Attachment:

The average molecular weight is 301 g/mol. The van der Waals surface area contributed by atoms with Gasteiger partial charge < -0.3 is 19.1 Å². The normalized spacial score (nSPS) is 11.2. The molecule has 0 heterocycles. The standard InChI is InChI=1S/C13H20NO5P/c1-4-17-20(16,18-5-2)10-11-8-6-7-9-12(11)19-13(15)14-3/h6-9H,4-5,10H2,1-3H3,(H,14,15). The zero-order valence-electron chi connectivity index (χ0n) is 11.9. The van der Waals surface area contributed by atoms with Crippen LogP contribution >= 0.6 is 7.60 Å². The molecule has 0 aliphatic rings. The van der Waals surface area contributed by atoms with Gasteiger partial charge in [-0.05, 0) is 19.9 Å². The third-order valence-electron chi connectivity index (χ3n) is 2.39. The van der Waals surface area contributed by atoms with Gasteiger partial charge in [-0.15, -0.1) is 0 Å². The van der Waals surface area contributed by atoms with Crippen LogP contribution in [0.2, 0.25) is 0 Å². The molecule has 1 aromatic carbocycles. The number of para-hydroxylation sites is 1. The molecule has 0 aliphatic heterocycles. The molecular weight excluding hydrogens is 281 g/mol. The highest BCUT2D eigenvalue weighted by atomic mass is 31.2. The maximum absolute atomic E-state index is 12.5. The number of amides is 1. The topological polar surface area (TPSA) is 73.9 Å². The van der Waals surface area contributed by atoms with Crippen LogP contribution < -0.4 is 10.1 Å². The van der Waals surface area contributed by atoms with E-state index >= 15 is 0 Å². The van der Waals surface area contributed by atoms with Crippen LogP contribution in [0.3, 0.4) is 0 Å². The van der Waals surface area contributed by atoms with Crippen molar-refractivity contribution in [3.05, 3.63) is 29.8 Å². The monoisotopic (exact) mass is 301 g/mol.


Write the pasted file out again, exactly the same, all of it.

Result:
The average molecular weight is 301 g/mol. The van der Waals surface area contributed by atoms with Gasteiger partial charge < -0.3 is 19.1 Å². The normalized spacial score (nSPS) is 11.2. The molecule has 0 heterocycles. The standard InChI is InChI=1S/C13H20NO5P/c1-4-17-20(16,18-5-2)10-11-8-6-7-9-12(11)19-13(15)14-3/h6-9H,4-5,10H2,1-3H3,(H,14,15). The zero-order valence-electron chi connectivity index (χ0n) is 11.9. The van der Waals surface area contributed by atoms with Crippen LogP contribution >= 0.6 is 7.60 Å². The molecule has 0 aliphatic rings. The van der Waals surface area contributed by atoms with Gasteiger partial charge in [-0.05, 0) is 19.9 Å². The third-order valence-electron chi connectivity index (χ3n) is 2.39. The van der Waals surface area contributed by atoms with Gasteiger partial charge in [-0.15, -0.1) is 0 Å². The van der Waals surface area contributed by atoms with Crippen LogP contribution in [0.2, 0.25) is 0 Å². The molecule has 1 aromatic carbocycles. The number of para-hydroxylation sites is 1. The molecule has 0 aliphatic heterocycles. The molecular weight excluding hydrogens is 281 g/mol. The highest BCUT2D eigenvalue weighted by atomic mass is 31.2. The maximum absolute atomic E-state index is 12.5. The number of amides is 1. The topological polar surface area (TPSA) is 73.9 Å². The van der Waals surface area contributed by atoms with Crippen LogP contribution < -0.4 is 10.1 Å². The van der Waals surface area contributed by atoms with E-state index >= 15 is 0 Å². The van der Waals surface area contributed by atoms with Crippen LogP contribution in [0.3, 0.4) is 0 Å². The van der Waals surface area contributed by atoms with Crippen molar-refractivity contribution in [3.05, 3.63) is 29.8 Å². The monoisotopic (exact) mass is 301 g/mol.